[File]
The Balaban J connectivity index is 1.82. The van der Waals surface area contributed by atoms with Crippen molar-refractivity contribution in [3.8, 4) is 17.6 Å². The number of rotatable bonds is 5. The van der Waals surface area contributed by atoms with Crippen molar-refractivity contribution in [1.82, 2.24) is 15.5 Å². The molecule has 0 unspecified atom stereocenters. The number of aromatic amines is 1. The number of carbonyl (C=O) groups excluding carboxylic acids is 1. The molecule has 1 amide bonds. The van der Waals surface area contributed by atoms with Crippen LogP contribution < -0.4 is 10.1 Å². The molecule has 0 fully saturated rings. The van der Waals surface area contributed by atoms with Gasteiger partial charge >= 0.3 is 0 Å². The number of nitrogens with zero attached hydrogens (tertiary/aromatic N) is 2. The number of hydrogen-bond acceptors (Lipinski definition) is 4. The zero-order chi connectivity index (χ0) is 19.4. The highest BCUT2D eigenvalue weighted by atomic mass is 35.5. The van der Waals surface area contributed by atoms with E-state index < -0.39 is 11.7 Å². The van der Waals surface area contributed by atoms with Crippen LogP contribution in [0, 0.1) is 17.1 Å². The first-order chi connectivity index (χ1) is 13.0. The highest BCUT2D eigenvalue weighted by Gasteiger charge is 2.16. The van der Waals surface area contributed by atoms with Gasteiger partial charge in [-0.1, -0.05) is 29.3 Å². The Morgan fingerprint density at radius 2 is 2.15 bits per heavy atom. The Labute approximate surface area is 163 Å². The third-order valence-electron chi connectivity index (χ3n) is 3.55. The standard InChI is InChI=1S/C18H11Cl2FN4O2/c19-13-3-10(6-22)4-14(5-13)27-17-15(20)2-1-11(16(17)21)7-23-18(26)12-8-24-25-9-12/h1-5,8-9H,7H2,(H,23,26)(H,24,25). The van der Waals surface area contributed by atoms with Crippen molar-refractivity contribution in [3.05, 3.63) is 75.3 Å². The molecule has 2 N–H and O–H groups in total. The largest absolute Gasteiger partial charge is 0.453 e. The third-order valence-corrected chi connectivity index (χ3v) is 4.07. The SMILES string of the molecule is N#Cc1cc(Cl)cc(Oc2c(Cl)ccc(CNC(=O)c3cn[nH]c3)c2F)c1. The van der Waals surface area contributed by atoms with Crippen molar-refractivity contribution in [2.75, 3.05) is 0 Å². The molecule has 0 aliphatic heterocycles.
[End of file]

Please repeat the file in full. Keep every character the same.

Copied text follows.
The Balaban J connectivity index is 1.82. The van der Waals surface area contributed by atoms with Crippen molar-refractivity contribution in [3.8, 4) is 17.6 Å². The number of rotatable bonds is 5. The van der Waals surface area contributed by atoms with Crippen molar-refractivity contribution in [1.82, 2.24) is 15.5 Å². The molecule has 0 unspecified atom stereocenters. The number of aromatic amines is 1. The number of carbonyl (C=O) groups excluding carboxylic acids is 1. The molecule has 1 amide bonds. The van der Waals surface area contributed by atoms with Crippen LogP contribution < -0.4 is 10.1 Å². The molecule has 0 fully saturated rings. The van der Waals surface area contributed by atoms with Gasteiger partial charge >= 0.3 is 0 Å². The number of nitrogens with zero attached hydrogens (tertiary/aromatic N) is 2. The number of hydrogen-bond acceptors (Lipinski definition) is 4. The zero-order chi connectivity index (χ0) is 19.4. The highest BCUT2D eigenvalue weighted by atomic mass is 35.5. The van der Waals surface area contributed by atoms with E-state index < -0.39 is 11.7 Å². The van der Waals surface area contributed by atoms with Crippen LogP contribution in [0, 0.1) is 17.1 Å². The first-order chi connectivity index (χ1) is 13.0. The highest BCUT2D eigenvalue weighted by Gasteiger charge is 2.16. The van der Waals surface area contributed by atoms with Gasteiger partial charge in [-0.1, -0.05) is 29.3 Å². The Morgan fingerprint density at radius 2 is 2.15 bits per heavy atom. The Labute approximate surface area is 163 Å². The third-order valence-electron chi connectivity index (χ3n) is 3.55. The standard InChI is InChI=1S/C18H11Cl2FN4O2/c19-13-3-10(6-22)4-14(5-13)27-17-15(20)2-1-11(16(17)21)7-23-18(26)12-8-24-25-9-12/h1-5,8-9H,7H2,(H,23,26)(H,24,25). The van der Waals surface area contributed by atoms with Crippen molar-refractivity contribution in [3.05, 3.63) is 75.3 Å². The molecule has 2 N–H and O–H groups in total. The largest absolute Gasteiger partial charge is 0.453 e. The third-order valence-corrected chi connectivity index (χ3v) is 4.07. The SMILES string of the molecule is N#Cc1cc(Cl)cc(Oc2c(Cl)ccc(CNC(=O)c3cn[nH]c3)c2F)c1. The van der Waals surface area contributed by atoms with Crippen molar-refractivity contribution in [2.75, 3.05) is 0 Å². The molecule has 0 aliphatic heterocycles.